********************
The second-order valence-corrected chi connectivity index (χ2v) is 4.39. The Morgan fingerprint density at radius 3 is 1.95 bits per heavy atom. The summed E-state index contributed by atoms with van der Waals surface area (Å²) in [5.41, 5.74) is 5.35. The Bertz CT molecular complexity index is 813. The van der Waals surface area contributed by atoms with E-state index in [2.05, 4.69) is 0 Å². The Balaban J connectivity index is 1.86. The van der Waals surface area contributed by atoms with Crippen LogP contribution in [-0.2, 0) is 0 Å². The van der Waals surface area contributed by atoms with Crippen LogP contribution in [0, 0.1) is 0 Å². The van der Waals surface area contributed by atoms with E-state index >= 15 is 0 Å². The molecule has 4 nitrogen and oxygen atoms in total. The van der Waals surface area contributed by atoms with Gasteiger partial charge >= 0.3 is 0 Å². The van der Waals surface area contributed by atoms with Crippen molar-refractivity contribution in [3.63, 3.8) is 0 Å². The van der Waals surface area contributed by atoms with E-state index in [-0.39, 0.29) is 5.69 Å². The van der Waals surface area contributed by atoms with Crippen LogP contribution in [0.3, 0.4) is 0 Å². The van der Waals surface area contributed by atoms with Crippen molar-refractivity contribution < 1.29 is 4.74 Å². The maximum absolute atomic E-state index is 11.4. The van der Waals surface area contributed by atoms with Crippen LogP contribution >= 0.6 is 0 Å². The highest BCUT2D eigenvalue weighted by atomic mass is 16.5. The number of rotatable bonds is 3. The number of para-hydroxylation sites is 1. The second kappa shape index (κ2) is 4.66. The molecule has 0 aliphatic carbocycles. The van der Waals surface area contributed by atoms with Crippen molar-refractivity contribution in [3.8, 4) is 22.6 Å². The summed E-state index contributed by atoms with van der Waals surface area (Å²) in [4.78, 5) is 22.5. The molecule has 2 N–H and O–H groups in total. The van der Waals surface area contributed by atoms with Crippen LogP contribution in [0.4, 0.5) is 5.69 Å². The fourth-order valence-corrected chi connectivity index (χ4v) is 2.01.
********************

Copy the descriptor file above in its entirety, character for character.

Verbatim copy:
The second-order valence-corrected chi connectivity index (χ2v) is 4.39. The Morgan fingerprint density at radius 3 is 1.95 bits per heavy atom. The summed E-state index contributed by atoms with van der Waals surface area (Å²) in [5.41, 5.74) is 5.35. The Bertz CT molecular complexity index is 813. The van der Waals surface area contributed by atoms with E-state index in [2.05, 4.69) is 0 Å². The Balaban J connectivity index is 1.86. The van der Waals surface area contributed by atoms with Crippen LogP contribution in [-0.2, 0) is 0 Å². The van der Waals surface area contributed by atoms with Crippen LogP contribution in [0, 0.1) is 0 Å². The van der Waals surface area contributed by atoms with E-state index >= 15 is 0 Å². The molecule has 4 nitrogen and oxygen atoms in total. The van der Waals surface area contributed by atoms with Gasteiger partial charge >= 0.3 is 0 Å². The van der Waals surface area contributed by atoms with Crippen molar-refractivity contribution in [3.63, 3.8) is 0 Å². The van der Waals surface area contributed by atoms with E-state index in [-0.39, 0.29) is 5.69 Å². The van der Waals surface area contributed by atoms with Crippen LogP contribution in [0.3, 0.4) is 0 Å². The van der Waals surface area contributed by atoms with Crippen molar-refractivity contribution < 1.29 is 4.74 Å². The maximum absolute atomic E-state index is 11.4. The van der Waals surface area contributed by atoms with Crippen LogP contribution >= 0.6 is 0 Å². The highest BCUT2D eigenvalue weighted by atomic mass is 16.5. The number of rotatable bonds is 3. The number of para-hydroxylation sites is 1. The second kappa shape index (κ2) is 4.66. The molecule has 0 aliphatic carbocycles. The van der Waals surface area contributed by atoms with Crippen molar-refractivity contribution in [3.8, 4) is 22.6 Å². The summed E-state index contributed by atoms with van der Waals surface area (Å²) in [4.78, 5) is 22.5. The molecule has 2 N–H and O–H groups in total. The van der Waals surface area contributed by atoms with Crippen LogP contribution in [0.4, 0.5) is 5.69 Å². The fourth-order valence-corrected chi connectivity index (χ4v) is 2.01.